Moving on

I do not know if I have previously written about this but I have had my house on the market for months. It has been such a long and drawn-out process trying to sell my house and at the same time trying to find a house in our budget. After months of looking, bidding, accepting offers on our house, offers falling through, being out-bid, and searching some more, I can finally write that I have moved from my house in Cranston to a house in East Providence. This whole process has taught me a lot but I would have to say the biggest lesson I learned was that I never want to move again!

I am all moved into my new house. Most of my boxes are put away but I still have plenty of boxes to unload. As much as packing and unpacking has been a complete nuisance, it has also been so freeing in some ways. As I was packing up my own house, I was amazed to see how much junk I have collected and saved over the six-plus years that I had lived there. You find stuff that you did not even know that you owned, things that you had put in a corner years ago and have done nothing but collect dust. 

I purged my closets and drawers of many items that I had not worn in more than a year. I eliminated boxes, dishes, cups and pans that hadn’t been used since we got them. It felt so good to rid my life and my closets of unnecessary objects. When we started unpacking at the new house there was even more items that we just did not need and the pile for the trash began to add up. Again, it felt so good to be getting rid of things that were excessive.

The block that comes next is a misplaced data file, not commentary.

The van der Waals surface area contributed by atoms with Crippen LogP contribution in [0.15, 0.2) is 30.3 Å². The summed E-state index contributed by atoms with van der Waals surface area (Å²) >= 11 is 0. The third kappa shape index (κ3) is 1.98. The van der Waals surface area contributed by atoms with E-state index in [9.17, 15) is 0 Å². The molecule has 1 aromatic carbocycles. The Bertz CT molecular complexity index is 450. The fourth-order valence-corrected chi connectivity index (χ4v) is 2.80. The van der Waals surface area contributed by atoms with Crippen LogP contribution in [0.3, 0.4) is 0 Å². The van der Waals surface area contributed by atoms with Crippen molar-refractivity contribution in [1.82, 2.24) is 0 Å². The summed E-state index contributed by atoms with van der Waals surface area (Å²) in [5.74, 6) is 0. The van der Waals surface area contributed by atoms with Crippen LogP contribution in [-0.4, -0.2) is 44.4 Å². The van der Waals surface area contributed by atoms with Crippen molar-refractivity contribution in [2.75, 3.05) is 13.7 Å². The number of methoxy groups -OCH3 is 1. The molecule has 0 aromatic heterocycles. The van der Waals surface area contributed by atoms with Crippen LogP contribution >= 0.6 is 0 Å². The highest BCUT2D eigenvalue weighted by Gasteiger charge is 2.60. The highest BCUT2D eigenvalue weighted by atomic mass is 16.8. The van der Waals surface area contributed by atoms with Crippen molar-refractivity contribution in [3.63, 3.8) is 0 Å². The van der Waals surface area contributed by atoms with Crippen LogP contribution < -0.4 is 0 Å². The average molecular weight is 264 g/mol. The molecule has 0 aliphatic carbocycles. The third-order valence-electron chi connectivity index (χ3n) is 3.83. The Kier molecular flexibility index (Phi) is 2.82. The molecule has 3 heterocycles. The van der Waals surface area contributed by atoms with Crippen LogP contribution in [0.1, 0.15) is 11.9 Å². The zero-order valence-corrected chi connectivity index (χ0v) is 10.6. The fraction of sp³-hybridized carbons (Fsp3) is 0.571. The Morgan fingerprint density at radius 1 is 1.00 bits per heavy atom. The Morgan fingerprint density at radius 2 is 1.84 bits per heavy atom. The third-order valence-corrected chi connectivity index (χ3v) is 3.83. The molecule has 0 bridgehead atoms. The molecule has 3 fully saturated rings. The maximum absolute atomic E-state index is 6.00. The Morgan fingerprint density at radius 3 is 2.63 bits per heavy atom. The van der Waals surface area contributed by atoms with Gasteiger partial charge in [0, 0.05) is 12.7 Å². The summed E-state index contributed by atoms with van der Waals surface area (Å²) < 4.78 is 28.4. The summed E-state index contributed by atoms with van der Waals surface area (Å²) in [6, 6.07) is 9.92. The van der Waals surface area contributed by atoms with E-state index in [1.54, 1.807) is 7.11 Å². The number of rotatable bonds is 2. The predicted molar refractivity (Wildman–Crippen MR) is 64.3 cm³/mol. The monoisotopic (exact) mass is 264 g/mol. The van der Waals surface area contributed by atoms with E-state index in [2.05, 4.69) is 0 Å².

All of this purging got me thinking about all the other times in my life that I just had to pack up and move. It reminded me that there are things in the closets of my heart that need to be cleared out. It reminded me that there are always things that we hold onto and carry around with us that we should have disposed of years ago.

Bestselling author, Melody Beattie, once wrote, “Letting go helps us to live in a more peaceful state of mind and helps restore our balance. It allows others to be responsible for themselves and for us to take our hands off situations that do not belong to us. This frees us from unnecessary stress.” Letting go of whatever we are holding onto allows us to have open hands and hearts to receive what God has in store for us. 

For me moving was just physically exhausting but it was also emotional exhausting. I have lived in Cranston my entire life except for three years. Most of my memories and stories are connected to Cranston. Almost every memory of my dad and my brother are connected to that city. I was leaving a house that held memories of both of them and moving into a house that would never know them. Those feelings and emotions were just like some of those boxes and knick-knacks that had been hidden away in corners, waiting to be moved or handled. While it was hard to move from that house, I know that God was putting me into a new place that would be a place of grace and growth. I also know, that while my house may never know my dad or my brother, their memories will continue to live here as long as I continue to share them. 

Just like with our material items, every so often we need to clear our hearts of all those heavy items that are no longer useful to us and are just taking up space that could be filled with grace. We need to clear out the anger, the hurt, the sadness, the disappointment and the pain knowing that they were never meant to be ours to hold onto. 

I think singer and songwriter Paul Anka said it best when he said, “I’ve always believed that if you don’t stay moving, they will throw dirt on you.” We need to keep moving forward and sometimes that means leaving behind the things that are too heavy and too dusty to carry.

Anchor columnist Amanda Tarantelli has been a campus minister at Bishop Stang High School in North Dartmouth since 2005. She is married, a die-hard sports fan, and resides in East Providence, R.I. She can be reached at atarantelli@bishopstang.org.


© 2018 The Anchor and Anchor Publishing   †   Fall River, Massachusetts